The term “big data” seems ubiquitous these days. It’s a big topic of discussion at most conferences, and it strikes me that for all our talk about it, many questions remain. Who needs big data? The short answer is: we all do. But if you find yourself unsure of what it is and how to use it, I have some ideas for you. Think of data as a raw material. Like any other raw material, it needs to be refined, processed, and managed. Just as crude oil doesn’t power our cars, raw, unanalyzed data won’t propel our businesses forward.
My advice to marketers and publishers: pick your data partners wisely and, to start, be sure to gain a full understanding in these three key areas:
- Demographics. This information is now more critical than ever as audience buying becomes the norm and we witness the convergence of TV media buying with digital. Demographics focus mainly on the information surrounding age, gender, and income. In order to tailor products and services to a particular group – thereby maximizing value – it’s important to understand the size and activities of each demographic combination.
- Actions. The data surrounding consumer actions can vary greatly from client to client. The idea is to identify the steps a consumer takes in completing a specific task. For example, the clickstream to purchase (purchase path) will tell you a lot about what the most important triggers are for purchase, which will help you design the optimal media campaign and messaging. Grocery stores spend millions of dollars per year understanding traffic flow through the store to maximize purchase of goods. The Internet is just one giant grocery store, so get your wallet out. This is going to get expensive.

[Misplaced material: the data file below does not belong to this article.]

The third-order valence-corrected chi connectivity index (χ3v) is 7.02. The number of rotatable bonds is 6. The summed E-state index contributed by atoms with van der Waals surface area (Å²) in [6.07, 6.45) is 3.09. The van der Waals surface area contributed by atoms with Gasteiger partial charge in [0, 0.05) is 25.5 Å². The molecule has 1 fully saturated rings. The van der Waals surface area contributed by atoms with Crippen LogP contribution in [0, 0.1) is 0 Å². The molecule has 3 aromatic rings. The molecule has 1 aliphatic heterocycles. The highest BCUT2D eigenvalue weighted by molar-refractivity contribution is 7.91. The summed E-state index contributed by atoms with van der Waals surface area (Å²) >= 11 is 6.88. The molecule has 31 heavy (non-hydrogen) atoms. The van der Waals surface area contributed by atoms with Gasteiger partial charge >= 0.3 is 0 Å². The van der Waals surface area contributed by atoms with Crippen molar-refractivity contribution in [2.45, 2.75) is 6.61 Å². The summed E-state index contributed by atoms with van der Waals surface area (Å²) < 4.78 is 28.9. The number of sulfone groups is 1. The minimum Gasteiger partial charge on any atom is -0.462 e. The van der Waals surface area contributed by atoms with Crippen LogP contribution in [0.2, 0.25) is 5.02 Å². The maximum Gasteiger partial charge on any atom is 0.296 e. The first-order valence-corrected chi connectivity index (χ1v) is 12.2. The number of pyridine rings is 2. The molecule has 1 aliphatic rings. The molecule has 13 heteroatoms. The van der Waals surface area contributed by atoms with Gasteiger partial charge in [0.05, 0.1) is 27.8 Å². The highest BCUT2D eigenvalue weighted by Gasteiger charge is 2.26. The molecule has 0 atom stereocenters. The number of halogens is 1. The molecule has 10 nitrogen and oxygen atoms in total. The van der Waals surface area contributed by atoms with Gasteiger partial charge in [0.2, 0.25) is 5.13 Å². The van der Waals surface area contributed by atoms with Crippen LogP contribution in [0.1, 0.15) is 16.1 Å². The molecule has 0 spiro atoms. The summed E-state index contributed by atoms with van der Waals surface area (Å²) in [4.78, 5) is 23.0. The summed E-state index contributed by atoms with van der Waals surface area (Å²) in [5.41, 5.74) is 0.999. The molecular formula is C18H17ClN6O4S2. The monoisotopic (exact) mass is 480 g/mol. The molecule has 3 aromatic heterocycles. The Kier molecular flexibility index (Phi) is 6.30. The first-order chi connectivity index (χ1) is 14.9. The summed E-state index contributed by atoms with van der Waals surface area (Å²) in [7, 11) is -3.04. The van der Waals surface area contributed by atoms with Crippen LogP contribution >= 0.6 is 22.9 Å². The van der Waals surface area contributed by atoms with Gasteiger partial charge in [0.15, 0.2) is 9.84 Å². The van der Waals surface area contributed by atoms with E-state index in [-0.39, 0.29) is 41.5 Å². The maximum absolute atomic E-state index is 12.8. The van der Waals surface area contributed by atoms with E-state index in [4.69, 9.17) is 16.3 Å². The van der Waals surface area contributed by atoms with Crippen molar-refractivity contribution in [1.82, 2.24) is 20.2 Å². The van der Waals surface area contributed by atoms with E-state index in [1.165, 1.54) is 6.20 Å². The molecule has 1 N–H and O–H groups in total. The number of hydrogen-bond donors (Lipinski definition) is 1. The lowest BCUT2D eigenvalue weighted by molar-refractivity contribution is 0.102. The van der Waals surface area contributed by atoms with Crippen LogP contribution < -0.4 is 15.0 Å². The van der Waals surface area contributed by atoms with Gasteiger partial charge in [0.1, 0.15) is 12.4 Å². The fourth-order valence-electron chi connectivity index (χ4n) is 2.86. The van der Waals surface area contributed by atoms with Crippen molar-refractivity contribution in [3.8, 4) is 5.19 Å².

- Creative engagement. Data about how consumers engage with advertising creative on a particular website, or across a demographic category, can tell you a lot about what is and isn’t working. A/B copy testing, which is used very successfully to improve efficacy in TV advertising, is just starting to be used in digital. The good news here is that social media and other relatively inexpensive media make this kind of testing simple and quick, which means a campaign can be optimized on the fly.
Of course, there are many more data sets to keep in mind, but focusing on these key areas to start should take some of the mystery out of “big data” and help you refine it to the point that it propels your business to new heights. Be specific about the information you will need to make your campaign or project more effective and focus only on the data points that will get you there.
Big Data image on home page via Shutterstock.
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